We had a fairly strong turnout last Tuesday evening for the Dr. Denise Pope presentation - maybe 350-400 parents and guardians? Thank you to those who were able to carve out some time to attend. My understanding is that families should have received a message from Dr. Brand’s office describing how high school parents can access videos of other Dr. Pope presentations similar to what she offered last Tuesday on the Well-Balanced Student. Access to these Challenge Success videos is being offered through a generous donation from Danny's Place Youth Services. Please see the email sent on November 9 for details on how to access the video. During a 90 minute window, Denise covered a whole lot of ground, and of course there was plenty that wasn’t addressed. Over the course of this year (and probably the next few years), we’ll spend a good deal of time revisiting a lot of these topics including sleep, scheduling, homework, and school and parental expectations about success. In both the staff presentation and the evening presentation for parents, Dr. Pope’s information about adolescent sleep and school start times certainly generated a good deal of interest. For those who continue to have some curiosity about this subject, here is a recent Business Insider article that describes the experiences of a few school districts who have shifted to later start times. Locally, here’s an article about how the town of Ashland will be shifting middle school and high school start times to later in the morning starting next September.
The annual RJ Grey musical is just around the corner! The students are working hard on this year’s production of Once Upon a Mattress (The Story of the Princess and the Pea) and we’re looking forward to another performance that showcases our students’ talents. Five performances are scheduled for the week after we return from Thanksgiving Break, on Thursday, December 1 (7pm), Friday, December 2 (7pm), Saturday, December 3 (2pm and 7pm), and Sunday, December 4 (2pm). Tickets are $15 and are now available in the Junior High Main Office. ABSAF holders are entitled to two free tickets and must pick up their tickets from the Main Office. Tickets will be available for sale, starting this Wednesday the 16th, at Donelan’s in Acton, and Red, White and Brew in West Acton. Tickets are also available for purchase this week from cast members. This is always a great family-friendly event and we hope to see many A-B families there. Now that the High School’s production of Mary Poppins is now complete, and was a big success, I can now share a link to one of my favorite episodes of the aforementioned radio show This American Life. Entitled, “Fiasco!” this episode highlights a small-town production of Peter Pan that, like the High School production of Mary Poppins, involves the use of flying apparatus. Unlike our High School’s production, their efforts involving the flying apparatus didn’t exactly go as planned, along with a few other mishaps that turned the show into a full-fledged fiasco. If you’ve got twenty minutes to spare, I encourage you to listen to this piece that apparently required Ira Glass to turn off his microphone during recording because of how hard he was laughing/snorting.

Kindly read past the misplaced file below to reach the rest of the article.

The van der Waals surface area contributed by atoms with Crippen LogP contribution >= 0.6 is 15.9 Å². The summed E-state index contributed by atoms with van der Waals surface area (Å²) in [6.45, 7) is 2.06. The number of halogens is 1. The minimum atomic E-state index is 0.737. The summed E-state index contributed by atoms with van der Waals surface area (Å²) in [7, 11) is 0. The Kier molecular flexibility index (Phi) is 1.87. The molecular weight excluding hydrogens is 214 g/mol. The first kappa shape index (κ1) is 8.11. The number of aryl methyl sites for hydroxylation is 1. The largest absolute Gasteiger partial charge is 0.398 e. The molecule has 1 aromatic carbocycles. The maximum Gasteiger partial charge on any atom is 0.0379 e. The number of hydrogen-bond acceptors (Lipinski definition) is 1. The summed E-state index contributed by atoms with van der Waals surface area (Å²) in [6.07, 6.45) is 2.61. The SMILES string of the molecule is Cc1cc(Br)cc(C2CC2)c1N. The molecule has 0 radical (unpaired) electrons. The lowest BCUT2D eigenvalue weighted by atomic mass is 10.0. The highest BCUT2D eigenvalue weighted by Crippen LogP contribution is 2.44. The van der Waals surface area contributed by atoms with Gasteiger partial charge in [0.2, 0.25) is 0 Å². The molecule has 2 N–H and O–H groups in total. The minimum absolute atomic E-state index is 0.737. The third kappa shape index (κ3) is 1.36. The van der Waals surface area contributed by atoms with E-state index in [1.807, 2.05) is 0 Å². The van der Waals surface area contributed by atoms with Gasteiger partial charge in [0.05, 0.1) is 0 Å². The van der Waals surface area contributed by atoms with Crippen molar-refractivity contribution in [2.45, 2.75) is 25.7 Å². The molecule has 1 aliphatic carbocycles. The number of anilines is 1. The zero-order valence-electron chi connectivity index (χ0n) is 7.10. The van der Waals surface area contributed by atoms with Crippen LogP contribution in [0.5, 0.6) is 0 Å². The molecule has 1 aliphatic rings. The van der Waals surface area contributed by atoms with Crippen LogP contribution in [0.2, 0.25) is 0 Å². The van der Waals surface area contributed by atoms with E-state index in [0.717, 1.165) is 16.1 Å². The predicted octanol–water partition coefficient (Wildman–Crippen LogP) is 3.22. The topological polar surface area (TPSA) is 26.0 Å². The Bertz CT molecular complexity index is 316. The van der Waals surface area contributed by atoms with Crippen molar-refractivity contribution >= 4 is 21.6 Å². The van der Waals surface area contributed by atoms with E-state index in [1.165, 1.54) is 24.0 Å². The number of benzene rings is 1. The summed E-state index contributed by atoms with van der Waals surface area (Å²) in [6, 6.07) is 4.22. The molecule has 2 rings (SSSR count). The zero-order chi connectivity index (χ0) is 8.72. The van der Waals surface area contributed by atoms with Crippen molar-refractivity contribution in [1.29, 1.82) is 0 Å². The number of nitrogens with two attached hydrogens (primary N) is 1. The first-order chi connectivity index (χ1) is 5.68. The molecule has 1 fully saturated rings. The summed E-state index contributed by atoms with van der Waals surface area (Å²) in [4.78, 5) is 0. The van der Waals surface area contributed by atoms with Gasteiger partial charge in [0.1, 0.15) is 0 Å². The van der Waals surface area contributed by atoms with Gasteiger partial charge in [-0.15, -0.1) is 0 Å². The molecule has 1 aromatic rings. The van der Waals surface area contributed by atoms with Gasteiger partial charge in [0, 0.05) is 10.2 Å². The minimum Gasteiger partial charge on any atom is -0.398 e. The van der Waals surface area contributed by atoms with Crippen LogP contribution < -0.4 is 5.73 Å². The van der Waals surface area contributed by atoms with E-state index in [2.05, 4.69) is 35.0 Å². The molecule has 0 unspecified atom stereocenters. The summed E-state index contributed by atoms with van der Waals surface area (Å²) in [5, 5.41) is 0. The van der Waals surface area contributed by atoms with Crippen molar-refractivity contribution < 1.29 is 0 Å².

For those whose kids may be considering one of our winter sports, here is a link to the tryout schedule. Other general information about the winter sports season and related forms can be found on our Athletics site. I also want to use this as an opportunity to remind everyone that most of our after school clubs and activities invite students to join at any time during the year. Perhaps some students who participated in a Fall sports program might have time or interest in one of the clubs being offered. And don’t forget our Community Service recognition program that runs the whole year!
Finally, I want to bring everyone’s attention to another upcoming community presentation. On Thursday, December 1 Acton-Boxborough will be hosting Michelle Icard, author of Middle School Makeover. Michelle is a member of NBC Education Nation’s parenting team as well as a regular contributor national and local media, including the TODAY Show. She presents to communities about various factors that often influence the “tween” years and providing practical guidance that can support both kids and parents as they navigate this stage of adolescence. An RJ Grey teacher first made me aware of Ms. Icard’s book a few years ago, and I am really looking forward to hearing her take on many of the subjects that we’ve been discussing as a community. Michelle suggests that her talk is best geared to parents, guardians and teachers of children in grades 4 through 8. The event will be held in the High School Auditorium at 7pm on December 1. I do want to acknowledge that this is the first night of the Junior High’s musical, so here is the plan - go the Michelle Icard on Thursday, and then bring your whole family to one of the shows on Saturday or Sunday! This event is free to the public and sponsored by Danny’s Place Youth Services and the ABRPTSO as part of this year’s Family Learning Series.
Have a great week, everyone.
Grey Matters >